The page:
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__________________________________________________________________________SEQUENCE LISTING(1) GENERAL INFORMATION:(iii) NUMBER OF SEQUENCES: 5(2) INFORMATION FOR SEQ ID NO:1:(i) SEQUENCE CHARACTERISTICS:(A) LENGTH: 22 nucleotides(B) TYPE: nucleic acid(C) STRANDEDNESS: single(D) TOPOLOGY: linear(xi) SEQUENCE DESCRIPTION: SEQ ID NO:1:GGGAGGCCCTTTTTTTTTTTTT22(2) INFORMATION FOR SEQ ID NO:2:(i) SEQUENCE CHARACTERISTICS:(A) LENGTH: 21 nucleotides(B) TYPE: nucleic acid(C) STRANDEDNESS: single(D) TOPOLOGY: linear(xi) SEQUENCE DESCRIPTION: SEQ ID NO:2:AAGGAATTCCCCCCCCCCCCC21(2) INFORMATION FOR SEQ ID NO:3:(i) SEQUENCE CHARACTERISTICS:(A) LENGTH: 27 nucleotides(B) TYPE: nucleic acid(C) STRANDEDNESS: single(D) TOPOLOGY: linear(xi) SEQUENCE DESCRIPTION: SEQ ID NO:3:GATCGTTTTTTGAAGCTTGGAGCCCAC27(2) INFORMATION FOR SEQ ID NO:4:(i) SEQUENCE CHARACTERISTICS:(A) LENGTH: 23 nucleotides(B) TYPE: nucleic acid(C) STRANDEDNESS: single(D) TOPOLOGY: linear(xi) SEQUENCE DESCRIPTION: SEQ ID NO:4:GTGGGCTCCAAGCTTCAAAAAAC23(2) INFORMATION FOR SEQ ID NO:5:(i) SEQUENCE CHARACTERISTICS:(A) LENGTH: 16 nucleotides(B) TYPE: nucleic acid(C) STRANDEDNESS: single(D) TOPOLOGY: linear(xi) SEQUENCE DESCRIPTION: SEQ ID NO:5:GTGGGCTCCAAGCTTC16__________________________________________________________________________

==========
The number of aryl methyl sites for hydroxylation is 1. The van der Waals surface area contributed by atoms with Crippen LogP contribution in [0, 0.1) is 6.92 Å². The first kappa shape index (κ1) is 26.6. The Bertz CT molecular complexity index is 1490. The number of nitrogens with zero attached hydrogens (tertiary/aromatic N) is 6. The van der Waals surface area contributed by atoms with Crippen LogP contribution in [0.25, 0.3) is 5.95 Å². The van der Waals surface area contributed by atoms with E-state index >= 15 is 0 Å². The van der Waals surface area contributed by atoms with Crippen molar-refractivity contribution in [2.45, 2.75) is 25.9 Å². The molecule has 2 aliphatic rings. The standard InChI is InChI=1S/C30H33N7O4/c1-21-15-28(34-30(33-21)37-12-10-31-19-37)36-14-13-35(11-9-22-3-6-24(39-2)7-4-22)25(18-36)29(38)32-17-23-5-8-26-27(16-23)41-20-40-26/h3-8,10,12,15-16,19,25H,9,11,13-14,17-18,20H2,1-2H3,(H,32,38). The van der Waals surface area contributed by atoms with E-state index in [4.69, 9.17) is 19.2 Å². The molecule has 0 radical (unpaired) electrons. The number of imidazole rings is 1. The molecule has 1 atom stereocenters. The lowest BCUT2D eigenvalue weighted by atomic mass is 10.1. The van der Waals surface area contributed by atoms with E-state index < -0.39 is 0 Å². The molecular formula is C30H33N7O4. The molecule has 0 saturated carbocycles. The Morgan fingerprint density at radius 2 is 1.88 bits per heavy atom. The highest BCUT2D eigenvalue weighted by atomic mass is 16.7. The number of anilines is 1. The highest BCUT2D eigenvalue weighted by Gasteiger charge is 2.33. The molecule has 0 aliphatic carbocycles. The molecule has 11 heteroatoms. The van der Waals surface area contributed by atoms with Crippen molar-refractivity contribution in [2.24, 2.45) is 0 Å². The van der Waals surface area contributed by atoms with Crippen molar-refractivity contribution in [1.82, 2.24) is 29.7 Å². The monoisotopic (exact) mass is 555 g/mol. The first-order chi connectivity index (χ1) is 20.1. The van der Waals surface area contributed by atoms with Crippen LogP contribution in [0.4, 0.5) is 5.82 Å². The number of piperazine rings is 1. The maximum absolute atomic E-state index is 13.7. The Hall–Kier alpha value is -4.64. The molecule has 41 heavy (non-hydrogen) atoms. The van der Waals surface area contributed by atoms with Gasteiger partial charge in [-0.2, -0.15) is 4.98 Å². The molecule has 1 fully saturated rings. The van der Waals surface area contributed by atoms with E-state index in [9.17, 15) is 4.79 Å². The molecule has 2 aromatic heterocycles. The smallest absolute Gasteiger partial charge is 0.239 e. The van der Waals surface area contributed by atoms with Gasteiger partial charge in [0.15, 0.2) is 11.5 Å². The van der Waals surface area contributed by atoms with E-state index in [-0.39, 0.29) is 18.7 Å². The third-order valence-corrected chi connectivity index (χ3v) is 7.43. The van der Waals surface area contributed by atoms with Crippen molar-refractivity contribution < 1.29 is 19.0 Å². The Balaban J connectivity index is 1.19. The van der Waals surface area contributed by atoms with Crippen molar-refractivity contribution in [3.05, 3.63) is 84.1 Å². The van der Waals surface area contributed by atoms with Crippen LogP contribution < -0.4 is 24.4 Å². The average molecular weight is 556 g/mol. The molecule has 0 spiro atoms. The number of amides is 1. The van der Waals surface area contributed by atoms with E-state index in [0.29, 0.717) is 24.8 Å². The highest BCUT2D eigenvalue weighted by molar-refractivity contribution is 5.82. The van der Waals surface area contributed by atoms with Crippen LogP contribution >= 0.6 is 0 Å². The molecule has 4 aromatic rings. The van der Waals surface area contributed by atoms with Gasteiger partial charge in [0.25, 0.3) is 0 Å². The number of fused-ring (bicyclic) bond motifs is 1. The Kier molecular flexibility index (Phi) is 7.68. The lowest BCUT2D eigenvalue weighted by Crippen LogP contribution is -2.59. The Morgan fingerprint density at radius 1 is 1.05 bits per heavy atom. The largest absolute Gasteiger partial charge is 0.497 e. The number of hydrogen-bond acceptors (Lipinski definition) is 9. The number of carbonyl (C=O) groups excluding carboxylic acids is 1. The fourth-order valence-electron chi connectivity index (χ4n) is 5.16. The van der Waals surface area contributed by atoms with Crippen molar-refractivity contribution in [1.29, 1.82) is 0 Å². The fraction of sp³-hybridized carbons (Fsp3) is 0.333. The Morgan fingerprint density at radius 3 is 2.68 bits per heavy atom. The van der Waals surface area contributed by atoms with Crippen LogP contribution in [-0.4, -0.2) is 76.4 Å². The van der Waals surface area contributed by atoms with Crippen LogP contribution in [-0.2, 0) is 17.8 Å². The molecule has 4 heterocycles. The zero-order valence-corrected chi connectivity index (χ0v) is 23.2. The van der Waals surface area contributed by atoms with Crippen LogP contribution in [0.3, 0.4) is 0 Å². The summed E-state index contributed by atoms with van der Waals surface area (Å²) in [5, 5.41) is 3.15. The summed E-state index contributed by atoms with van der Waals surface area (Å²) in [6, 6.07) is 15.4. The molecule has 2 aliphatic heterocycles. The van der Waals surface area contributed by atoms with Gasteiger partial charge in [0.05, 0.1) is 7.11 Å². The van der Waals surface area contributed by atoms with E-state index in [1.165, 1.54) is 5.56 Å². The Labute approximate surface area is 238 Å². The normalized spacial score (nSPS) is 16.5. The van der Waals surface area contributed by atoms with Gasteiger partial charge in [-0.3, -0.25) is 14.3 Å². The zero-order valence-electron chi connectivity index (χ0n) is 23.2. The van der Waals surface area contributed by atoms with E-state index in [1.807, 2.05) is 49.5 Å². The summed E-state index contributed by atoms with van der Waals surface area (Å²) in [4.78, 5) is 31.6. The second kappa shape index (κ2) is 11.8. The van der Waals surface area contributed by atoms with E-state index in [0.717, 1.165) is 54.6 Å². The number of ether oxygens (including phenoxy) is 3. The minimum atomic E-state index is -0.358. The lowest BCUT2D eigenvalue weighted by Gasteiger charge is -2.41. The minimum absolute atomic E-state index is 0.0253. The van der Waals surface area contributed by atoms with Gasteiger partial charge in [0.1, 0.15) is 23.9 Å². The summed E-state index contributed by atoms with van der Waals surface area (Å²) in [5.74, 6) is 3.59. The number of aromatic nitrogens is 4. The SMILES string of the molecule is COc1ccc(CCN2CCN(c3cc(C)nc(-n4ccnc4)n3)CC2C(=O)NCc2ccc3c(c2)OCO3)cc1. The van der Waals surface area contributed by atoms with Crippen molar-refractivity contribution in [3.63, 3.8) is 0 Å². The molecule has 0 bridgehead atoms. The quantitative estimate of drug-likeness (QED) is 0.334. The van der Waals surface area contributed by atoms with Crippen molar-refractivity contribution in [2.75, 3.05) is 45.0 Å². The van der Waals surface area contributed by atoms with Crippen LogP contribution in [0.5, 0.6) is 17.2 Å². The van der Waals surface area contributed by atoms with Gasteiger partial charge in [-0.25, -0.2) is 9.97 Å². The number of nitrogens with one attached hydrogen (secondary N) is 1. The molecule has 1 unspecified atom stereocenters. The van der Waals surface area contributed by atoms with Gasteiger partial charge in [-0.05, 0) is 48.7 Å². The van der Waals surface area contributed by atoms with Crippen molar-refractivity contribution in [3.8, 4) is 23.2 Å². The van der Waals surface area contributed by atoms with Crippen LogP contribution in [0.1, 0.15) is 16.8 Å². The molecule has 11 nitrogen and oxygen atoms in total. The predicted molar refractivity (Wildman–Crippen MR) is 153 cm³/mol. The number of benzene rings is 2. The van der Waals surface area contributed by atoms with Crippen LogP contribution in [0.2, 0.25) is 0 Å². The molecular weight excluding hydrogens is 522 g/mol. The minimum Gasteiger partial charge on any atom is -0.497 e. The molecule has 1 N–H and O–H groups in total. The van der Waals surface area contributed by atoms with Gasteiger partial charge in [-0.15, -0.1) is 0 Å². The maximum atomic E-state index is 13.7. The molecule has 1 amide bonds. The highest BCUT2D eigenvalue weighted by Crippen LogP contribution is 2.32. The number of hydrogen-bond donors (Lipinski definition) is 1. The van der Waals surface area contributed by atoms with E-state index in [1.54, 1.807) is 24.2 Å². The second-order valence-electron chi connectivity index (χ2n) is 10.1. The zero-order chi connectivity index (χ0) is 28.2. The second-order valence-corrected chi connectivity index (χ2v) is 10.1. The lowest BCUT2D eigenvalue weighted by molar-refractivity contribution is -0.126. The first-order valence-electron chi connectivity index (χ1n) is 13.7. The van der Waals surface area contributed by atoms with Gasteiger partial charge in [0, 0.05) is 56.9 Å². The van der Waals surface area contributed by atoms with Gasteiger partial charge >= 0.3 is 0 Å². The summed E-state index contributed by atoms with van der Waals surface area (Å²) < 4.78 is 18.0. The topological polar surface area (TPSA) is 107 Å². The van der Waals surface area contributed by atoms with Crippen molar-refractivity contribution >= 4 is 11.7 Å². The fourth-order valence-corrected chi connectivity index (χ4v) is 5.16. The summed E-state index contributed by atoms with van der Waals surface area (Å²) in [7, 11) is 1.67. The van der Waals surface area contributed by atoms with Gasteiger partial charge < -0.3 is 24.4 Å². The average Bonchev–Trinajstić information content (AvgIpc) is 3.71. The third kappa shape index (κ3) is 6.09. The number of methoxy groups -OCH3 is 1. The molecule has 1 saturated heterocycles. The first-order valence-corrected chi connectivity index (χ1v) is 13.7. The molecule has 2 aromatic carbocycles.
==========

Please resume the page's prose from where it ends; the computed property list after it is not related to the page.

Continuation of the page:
|Cited Patent||Filing date||Publication date||Applicant||Title|
|US5459037 *||Nov 12, 1993||Oct 17, 1995||The Scripps Research Institute||Method for simultaneous identification of differentially expressed mRNAs and measurement of relative concentrations|
|US5599672 *||Dec 8, 1994||Feb 4, 1997||Dana-Farber Cancer Institute, Inc.||Method of differential display of exposed mRNA by RT/PCR|
|US5599696 *||Oct 17, 1994||Feb 4, 1997||California Institute Of Technology||Method of preparing nucleic acids having an undefined nucleotide sequence amplification|
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|11||*||Promega 1992 1993 catalog pp. 164 165 and 183.|
|12||Promega 1992-1993 catalog pp. 164-165 and 183.|
|13||*||Promega Protocols & Applications guide (1991) pp. 17 43.|
|14||Promega Protocols & Applications guide (1991) pp. 17-43.|
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|U.S. Classification||435/6.12, 536/24.33, 435/91.2, 435/91.51, 435/91.5|
|International Classification||C07H21/02, C12P19/34, C07H21/04, C12Q1/68, C12N15/10|
|Cooperative Classification||C12Q1/6855, C12Q1/6809, C12N15/1096, C12N15/1072|
|European Classification||C12N15/10C11, C12Q1/68A6, C12Q1/68D2E1, C12N15/10D|
|Jan 29, 1996||AS||Assignment|